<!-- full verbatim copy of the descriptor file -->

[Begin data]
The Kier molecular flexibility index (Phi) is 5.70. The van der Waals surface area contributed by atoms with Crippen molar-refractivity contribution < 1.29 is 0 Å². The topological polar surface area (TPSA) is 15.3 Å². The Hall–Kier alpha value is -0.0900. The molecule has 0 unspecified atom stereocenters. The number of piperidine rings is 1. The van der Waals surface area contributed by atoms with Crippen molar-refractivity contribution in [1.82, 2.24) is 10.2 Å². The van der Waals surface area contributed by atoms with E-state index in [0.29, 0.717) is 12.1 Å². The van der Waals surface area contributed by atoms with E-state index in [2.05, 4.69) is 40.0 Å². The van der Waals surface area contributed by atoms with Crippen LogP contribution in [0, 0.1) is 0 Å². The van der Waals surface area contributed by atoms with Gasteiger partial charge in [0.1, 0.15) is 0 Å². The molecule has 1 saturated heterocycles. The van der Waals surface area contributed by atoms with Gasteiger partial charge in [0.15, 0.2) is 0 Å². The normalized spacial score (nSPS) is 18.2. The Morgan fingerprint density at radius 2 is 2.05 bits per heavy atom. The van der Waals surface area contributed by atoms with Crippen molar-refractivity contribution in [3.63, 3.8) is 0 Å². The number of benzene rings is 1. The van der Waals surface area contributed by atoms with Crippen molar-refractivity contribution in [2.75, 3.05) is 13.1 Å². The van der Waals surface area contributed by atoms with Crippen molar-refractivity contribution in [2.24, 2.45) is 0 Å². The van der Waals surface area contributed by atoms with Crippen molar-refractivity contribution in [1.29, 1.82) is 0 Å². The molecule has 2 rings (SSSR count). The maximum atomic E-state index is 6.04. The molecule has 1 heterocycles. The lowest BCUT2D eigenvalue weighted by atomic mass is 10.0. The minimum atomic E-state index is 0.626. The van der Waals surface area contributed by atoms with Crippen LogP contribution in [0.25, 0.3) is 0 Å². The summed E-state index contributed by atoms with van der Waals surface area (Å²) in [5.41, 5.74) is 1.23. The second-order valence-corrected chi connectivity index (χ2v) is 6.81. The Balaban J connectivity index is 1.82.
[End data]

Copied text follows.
The Kier molecular flexibility index (Phi) is 5.70. The van der Waals surface area contributed by atoms with Crippen molar-refractivity contribution < 1.29 is 0 Å². The topological polar surface area (TPSA) is 15.3 Å². The Hall–Kier alpha value is -0.0900. The molecule has 0 unspecified atom stereocenters. The number of piperidine rings is 1. The van der Waals surface area contributed by atoms with Crippen molar-refractivity contribution in [1.82, 2.24) is 10.2 Å². The van der Waals surface area contributed by atoms with E-state index in [0.29, 0.717) is 12.1 Å². The van der Waals surface area contributed by atoms with E-state index in [2.05, 4.69) is 40.0 Å². The van der Waals surface area contributed by atoms with Crippen LogP contribution in [0, 0.1) is 0 Å². The van der Waals surface area contributed by atoms with Gasteiger partial charge in [0.1, 0.15) is 0 Å². The molecule has 1 saturated heterocycles. The van der Waals surface area contributed by atoms with Gasteiger partial charge in [0.15, 0.2) is 0 Å². The normalized spacial score (nSPS) is 18.2. The Morgan fingerprint density at radius 2 is 2.05 bits per heavy atom. The van der Waals surface area contributed by atoms with Crippen molar-refractivity contribution in [3.63, 3.8) is 0 Å². The number of benzene rings is 1. The van der Waals surface area contributed by atoms with Crippen molar-refractivity contribution in [2.75, 3.05) is 13.1 Å². The van der Waals surface area contributed by atoms with Crippen molar-refractivity contribution in [2.24, 2.45) is 0 Å². The van der Waals surface area contributed by atoms with Crippen molar-refractivity contribution in [1.29, 1.82) is 0 Å². The molecule has 2 rings (SSSR count). The maximum atomic E-state index is 6.04. The molecule has 1 heterocycles. The lowest BCUT2D eigenvalue weighted by atomic mass is 10.0. The minimum atomic E-state index is 0.626. The van der Waals surface area contributed by atoms with Crippen LogP contribution in [0.25, 0.3) is 0 Å². The summed E-state index contributed by atoms with van der Waals surface area (Å²) in [5.41, 5.74) is 1.23. The second-order valence-corrected chi connectivity index (χ2v) is 6.81. The Balaban J connectivity index is 1.82.